She knew it was over between them, and she left feeling broken hearted and betrayed.  She thought to herself, "How could I have been fooled by someone who turned out to be so self absorbed, dishonest, uncaring and unethical?"

Relationships: Falling For Charisma Instead of Character

A few weeks later, Ina began therapy to understand how she had been so misled by someone who seemed so wonderful at first.

One of the things that she learned in therapy was that it takes a while to really get to know someone.  She learned that she would need to see someone in good times and bad to really understand what that person is made of and if he is someone with whom she would want to make a long term commitment

Conclusion:
People are often attracted to good looks, charm or affluence.  But those are superficial qualities and they're not good predictors of happiness in a relationship.

It takes time to really get to know someone, and you usually get to truly know someone when either you or they are going through a challenging time.

While everyone makes mistakes and no one is perfect, you can often discern someone's integrity and values when s/he is faced with a moral dilemma or a situation that requires ethical behavior.

Does this person behave with honesty and integrity?  Does s/he have empathy for others?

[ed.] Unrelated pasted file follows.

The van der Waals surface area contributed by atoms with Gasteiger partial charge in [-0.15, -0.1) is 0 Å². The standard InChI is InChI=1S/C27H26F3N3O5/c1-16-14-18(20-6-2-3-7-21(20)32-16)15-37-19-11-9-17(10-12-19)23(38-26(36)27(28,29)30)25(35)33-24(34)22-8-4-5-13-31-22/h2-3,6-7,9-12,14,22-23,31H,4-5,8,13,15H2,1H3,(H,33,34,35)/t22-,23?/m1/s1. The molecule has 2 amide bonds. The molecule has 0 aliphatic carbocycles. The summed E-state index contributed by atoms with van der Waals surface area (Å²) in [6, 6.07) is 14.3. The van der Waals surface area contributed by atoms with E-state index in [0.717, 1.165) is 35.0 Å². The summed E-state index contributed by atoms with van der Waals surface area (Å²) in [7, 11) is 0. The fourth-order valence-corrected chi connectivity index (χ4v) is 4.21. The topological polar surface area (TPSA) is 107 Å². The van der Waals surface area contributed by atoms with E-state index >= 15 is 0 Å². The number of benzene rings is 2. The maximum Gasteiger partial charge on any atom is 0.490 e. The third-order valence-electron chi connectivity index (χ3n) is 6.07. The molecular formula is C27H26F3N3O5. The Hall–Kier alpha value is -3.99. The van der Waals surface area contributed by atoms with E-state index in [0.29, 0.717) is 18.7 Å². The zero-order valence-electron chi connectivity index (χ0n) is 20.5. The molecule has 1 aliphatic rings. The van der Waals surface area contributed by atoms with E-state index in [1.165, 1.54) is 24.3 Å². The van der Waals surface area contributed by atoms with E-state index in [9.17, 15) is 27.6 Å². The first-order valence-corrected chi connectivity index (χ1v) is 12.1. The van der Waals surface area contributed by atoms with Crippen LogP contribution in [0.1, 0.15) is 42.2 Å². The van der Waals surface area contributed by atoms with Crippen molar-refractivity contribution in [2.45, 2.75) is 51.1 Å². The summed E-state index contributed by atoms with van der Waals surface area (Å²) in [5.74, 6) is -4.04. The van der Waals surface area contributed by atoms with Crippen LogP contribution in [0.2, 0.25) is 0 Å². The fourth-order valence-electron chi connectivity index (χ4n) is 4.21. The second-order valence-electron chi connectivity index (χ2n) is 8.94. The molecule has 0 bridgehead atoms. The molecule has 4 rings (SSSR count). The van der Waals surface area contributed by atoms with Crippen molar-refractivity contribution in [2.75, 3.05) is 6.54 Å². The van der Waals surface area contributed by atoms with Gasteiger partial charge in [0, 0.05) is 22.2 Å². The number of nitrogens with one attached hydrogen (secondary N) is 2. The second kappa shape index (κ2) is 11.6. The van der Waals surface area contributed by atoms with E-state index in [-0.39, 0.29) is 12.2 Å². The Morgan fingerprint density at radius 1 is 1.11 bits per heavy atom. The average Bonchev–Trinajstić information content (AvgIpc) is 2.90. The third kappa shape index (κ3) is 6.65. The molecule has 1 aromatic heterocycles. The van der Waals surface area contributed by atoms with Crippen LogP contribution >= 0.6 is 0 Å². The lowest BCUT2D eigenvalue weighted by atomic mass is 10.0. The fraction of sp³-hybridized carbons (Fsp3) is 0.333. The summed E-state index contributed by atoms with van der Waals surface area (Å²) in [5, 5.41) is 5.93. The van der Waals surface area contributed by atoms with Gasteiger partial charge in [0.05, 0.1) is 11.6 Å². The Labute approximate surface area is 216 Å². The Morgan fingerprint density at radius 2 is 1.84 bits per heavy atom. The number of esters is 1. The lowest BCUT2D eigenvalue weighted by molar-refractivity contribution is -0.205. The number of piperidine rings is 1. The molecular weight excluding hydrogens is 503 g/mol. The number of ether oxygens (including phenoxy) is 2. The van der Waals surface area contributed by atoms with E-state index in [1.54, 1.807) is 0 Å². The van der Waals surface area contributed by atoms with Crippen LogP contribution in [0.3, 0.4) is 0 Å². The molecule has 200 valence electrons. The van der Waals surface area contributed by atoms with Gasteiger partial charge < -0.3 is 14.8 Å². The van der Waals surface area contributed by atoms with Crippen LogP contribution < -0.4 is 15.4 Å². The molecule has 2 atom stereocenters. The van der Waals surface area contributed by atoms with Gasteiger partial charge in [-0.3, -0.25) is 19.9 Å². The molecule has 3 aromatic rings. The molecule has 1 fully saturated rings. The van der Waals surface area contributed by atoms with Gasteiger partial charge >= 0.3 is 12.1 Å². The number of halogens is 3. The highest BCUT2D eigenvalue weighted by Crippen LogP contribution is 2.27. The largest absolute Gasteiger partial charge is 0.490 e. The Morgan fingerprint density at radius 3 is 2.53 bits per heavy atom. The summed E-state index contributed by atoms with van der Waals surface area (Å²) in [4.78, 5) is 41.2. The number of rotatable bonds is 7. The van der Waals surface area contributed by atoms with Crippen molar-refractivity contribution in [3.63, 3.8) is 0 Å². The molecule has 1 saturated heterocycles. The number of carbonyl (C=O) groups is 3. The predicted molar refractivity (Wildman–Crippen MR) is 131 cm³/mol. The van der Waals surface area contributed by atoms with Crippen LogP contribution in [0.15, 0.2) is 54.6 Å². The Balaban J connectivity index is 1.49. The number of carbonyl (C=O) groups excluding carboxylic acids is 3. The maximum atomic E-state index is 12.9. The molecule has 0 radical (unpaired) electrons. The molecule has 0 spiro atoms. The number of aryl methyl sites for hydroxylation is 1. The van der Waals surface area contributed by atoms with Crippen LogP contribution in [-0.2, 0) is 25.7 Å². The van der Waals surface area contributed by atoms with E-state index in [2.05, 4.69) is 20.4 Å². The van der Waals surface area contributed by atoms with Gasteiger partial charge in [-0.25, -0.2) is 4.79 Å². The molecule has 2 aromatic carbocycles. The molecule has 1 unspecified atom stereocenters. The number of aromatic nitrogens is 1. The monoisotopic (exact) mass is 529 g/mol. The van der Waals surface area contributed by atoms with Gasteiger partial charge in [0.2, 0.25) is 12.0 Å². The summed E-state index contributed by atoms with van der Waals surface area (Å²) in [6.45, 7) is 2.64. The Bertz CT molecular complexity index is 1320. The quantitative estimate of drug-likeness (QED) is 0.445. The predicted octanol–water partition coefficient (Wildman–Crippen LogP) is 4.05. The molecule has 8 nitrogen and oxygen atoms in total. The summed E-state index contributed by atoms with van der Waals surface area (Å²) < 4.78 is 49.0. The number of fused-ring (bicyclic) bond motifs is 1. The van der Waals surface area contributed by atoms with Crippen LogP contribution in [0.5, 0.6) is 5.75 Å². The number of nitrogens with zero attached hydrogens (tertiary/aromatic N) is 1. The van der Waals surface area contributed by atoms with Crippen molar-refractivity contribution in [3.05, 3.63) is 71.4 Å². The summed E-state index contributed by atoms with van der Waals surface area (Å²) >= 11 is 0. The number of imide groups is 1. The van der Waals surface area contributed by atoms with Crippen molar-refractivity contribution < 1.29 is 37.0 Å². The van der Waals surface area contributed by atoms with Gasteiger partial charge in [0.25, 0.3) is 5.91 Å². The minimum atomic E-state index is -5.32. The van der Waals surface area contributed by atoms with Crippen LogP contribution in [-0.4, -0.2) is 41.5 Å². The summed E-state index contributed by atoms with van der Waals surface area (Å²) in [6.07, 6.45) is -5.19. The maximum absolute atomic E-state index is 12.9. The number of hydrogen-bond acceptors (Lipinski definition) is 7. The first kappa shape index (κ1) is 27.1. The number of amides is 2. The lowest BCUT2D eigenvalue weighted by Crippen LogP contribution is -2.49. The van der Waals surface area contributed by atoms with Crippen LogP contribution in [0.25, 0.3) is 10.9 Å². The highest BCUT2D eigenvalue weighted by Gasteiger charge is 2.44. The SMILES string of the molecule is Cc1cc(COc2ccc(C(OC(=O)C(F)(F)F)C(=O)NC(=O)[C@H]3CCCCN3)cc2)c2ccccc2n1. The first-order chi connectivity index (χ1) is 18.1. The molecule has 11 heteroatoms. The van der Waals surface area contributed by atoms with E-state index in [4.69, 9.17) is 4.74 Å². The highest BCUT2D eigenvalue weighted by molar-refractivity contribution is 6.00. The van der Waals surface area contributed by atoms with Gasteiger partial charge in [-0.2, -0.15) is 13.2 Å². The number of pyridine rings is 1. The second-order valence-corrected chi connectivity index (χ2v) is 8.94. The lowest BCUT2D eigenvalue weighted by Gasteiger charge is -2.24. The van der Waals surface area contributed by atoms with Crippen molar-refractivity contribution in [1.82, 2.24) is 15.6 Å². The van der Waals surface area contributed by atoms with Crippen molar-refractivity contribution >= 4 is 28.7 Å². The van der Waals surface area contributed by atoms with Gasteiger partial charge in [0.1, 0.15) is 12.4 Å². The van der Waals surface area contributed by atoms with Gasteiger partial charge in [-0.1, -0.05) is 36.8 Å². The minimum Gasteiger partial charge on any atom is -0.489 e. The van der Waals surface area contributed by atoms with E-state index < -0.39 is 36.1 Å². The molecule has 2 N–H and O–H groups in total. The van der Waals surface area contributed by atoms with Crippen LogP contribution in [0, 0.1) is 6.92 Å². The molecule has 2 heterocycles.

The two of you might not agree about how to proceed in a particular situation, but if you discover that your partner tends to behave in ways that are selfish, uncaring and dishonest, you would do well to question whether this is someone you want to commit to in a long term relationship.

Getting Help in Therapy
If you've had a bad experience in a relationship because you were initially taken in by a charismatic person who turned out to be someone very different from the person you thought he or she was, this can be very confusing and you could benefit from seeing a licensed mental health professional to help you through it (see my article:  Learning From Past Romantic Relationships).

Rather than feeling ashamed or guilty about having been taken in by this person, seek help to understand yourself in this situation and to learn to avoid this mistake in the future.

About Me
I am a licensed NYC psychotherapist, hypnotherapist, EMDR and Somatic Experiencing therapist who works with individual adults and couples.

To find out more about me, visit my website: Josephine Ferraro, LCSW - NYC Psychotherapist.

To set up a consultation, call me at (212) 726-1006 or email me.